Under Dartt’s guidance, the Native American collection has quadrupled its modern and contemporary holdings since 2012, adding works by exciting contemporary artists such as Wendy Red Star (featured in the Native photography exhibition) and Nicholas Galanin, the Tlingit/Aleut multidisciplinary artist. In 2017, the Museum will mount a major exhibition entitled The Art of Resilience: A Continuum of Tlingit Art, the first large-scale examination of Tlingit art whose forms have long defined the public perception of Northwest Coast Native art. It will include items from the Portland Art Museum’s 1948 acquisition of the Axel Rasmussen collection that inspired the dedication of permanent gallery space at the Museum to showcase Native American art. The exhibition will complement the world-class collection with stunning contemporary works and others to be commissioned specifically for the exhibition. Dartt remarks:
“In developing The Art of Resilience and our contemporary installations, we’re forging strong connections with the Native artists and communities. We’re bridging the past and future of Native American Art at the Museum.”
The Center for Contemporary Native Art’s inaugural exhibition thlatwa-thlatwa: Indigenous Currents opened in October, featuring the work of contemporary Oregon Native artists Greg Archuleta, Greg Robinson, and Sara Siestreem. These three artists bring forward a strong sense of the continuum of Native cultures and artistic practices in Oregon. Each of these artists is working in traditional as well as “modern” media, but their practice is rooted in their sense of Native identity and values as integral to their roles as Native community members—not solely as individuals with exceptional talents.
The exhibition addresses the issues these artists face in their everyday lives, as Native people challenged to assert their indigeneity in a growing urban metropolis. They all work in their own ways to educate Oregonians about the deep and rich history of this land and its rivers. Their collective goal is to make visual the ancestral memory that fuels the passion for their work—a memory largely invisible to the people who share this home. In partnering with the Portland Art Museum to bring this vision to the public, the shared goal of these three artists is to help visitors more deeply understand the art and experiences of Oregon Native people—past and present—and to more fully appreciate the unique beauty of the cultures so deeply rooted here.
For this project (among others), the Museum’s curatorial and education staff are making a conscious effort to allow the artists’ to engage the public and talk about their own work and artistic practice; rather than adopting the standard practice of Museum curators or educators talking about the artists’ work (whether through interpretive texts, publications, or public programs). The artists have been leading gallery talks in the Center to talk about their work, and the Museum has been using these videos as well as artist interviews (see below) to share this project with a public audience. In keeping with this goal, I am embedding a few of these videos below so that you can learn more about the art and practice of each artist with minimal intervention on the part of the Museum.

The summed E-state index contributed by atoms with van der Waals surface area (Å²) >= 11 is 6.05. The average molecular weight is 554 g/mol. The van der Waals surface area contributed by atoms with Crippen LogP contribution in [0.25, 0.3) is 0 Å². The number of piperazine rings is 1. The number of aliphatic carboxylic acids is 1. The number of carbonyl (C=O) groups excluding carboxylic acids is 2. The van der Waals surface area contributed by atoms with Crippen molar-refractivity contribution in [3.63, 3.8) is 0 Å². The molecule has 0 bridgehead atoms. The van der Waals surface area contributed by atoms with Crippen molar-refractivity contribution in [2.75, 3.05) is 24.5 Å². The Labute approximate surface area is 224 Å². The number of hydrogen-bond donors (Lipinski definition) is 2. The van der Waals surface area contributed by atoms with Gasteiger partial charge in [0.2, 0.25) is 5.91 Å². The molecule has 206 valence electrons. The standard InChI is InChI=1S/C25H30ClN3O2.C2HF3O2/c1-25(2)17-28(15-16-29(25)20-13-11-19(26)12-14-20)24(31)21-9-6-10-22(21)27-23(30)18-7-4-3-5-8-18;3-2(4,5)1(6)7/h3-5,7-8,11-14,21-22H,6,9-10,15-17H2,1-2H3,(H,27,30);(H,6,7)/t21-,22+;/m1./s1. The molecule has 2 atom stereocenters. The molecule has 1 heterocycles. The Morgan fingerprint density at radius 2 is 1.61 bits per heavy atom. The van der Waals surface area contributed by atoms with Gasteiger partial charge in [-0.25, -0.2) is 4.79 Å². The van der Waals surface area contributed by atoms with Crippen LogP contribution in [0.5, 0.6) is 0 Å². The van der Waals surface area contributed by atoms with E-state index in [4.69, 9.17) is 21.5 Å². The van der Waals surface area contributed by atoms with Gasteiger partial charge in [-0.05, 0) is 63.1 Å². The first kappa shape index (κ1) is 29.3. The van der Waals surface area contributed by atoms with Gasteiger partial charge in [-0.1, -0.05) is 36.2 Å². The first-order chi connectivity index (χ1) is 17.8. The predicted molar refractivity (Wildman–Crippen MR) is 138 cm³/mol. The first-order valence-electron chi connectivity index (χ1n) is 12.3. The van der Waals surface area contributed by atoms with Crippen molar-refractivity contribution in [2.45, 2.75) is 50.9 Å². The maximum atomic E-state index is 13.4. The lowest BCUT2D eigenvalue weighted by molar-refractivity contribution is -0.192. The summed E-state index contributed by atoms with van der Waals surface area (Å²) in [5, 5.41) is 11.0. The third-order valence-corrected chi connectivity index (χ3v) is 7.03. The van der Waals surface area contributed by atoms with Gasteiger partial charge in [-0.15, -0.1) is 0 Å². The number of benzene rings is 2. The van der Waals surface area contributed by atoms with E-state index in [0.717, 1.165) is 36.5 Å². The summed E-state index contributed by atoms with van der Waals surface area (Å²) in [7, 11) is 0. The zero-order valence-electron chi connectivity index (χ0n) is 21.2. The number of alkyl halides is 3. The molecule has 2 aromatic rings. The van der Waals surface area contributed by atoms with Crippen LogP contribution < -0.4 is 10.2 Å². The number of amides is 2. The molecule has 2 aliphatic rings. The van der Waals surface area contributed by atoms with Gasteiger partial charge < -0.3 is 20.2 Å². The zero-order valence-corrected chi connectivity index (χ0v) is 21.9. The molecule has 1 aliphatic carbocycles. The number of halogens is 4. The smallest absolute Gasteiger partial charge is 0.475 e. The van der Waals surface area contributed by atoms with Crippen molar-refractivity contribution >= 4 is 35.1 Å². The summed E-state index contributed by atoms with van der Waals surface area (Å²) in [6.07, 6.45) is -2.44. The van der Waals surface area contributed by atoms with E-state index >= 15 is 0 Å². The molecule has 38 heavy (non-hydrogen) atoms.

In March of 2016, the Center for Contemporary Native Art will present its second exhibition featuring the work of Demian DinéYazhi’ (Diné) and Kali Spitzer (Kaska Dena/Jewish). Together, these artists will frame themes of gender, sexuality, and identity through the lens of their respective Indigenous cultural perspectives and traditional practices. Their work in the new Center will demonstrate their commitment to survivance, defined by Anishinaabe scholar Gerald Vizenor as Indigenous self-expression in any medium that tells a story about an active Native presence in the world now.
Survivance is more than mere survival—it is a way of life that nourishes Indigenous ways of knowing. DinéYazhi’ and Spitzer will create a transdisciplinary and multimedia space that reaffirms their dedication to cultural revitalization through language and social engagement—a contemporary and radical act of survivance.
Header Image: Ishmael Hope dances with Clarissa Rizal’s “Resilience Robe” during the Shx’at Kwáan dance performance during the Sealaska Heritage Institute Celebration 2014. Rizal’s “Resilience Robe” was commissioned by the Portland Art Museum, and will be an important work in the Museum’s 2017 exhibition of Tlingit art. Photo from Juneau Empire, http://juneauempire.com/local/2014-06-15/weaving-new-native-narrative-museums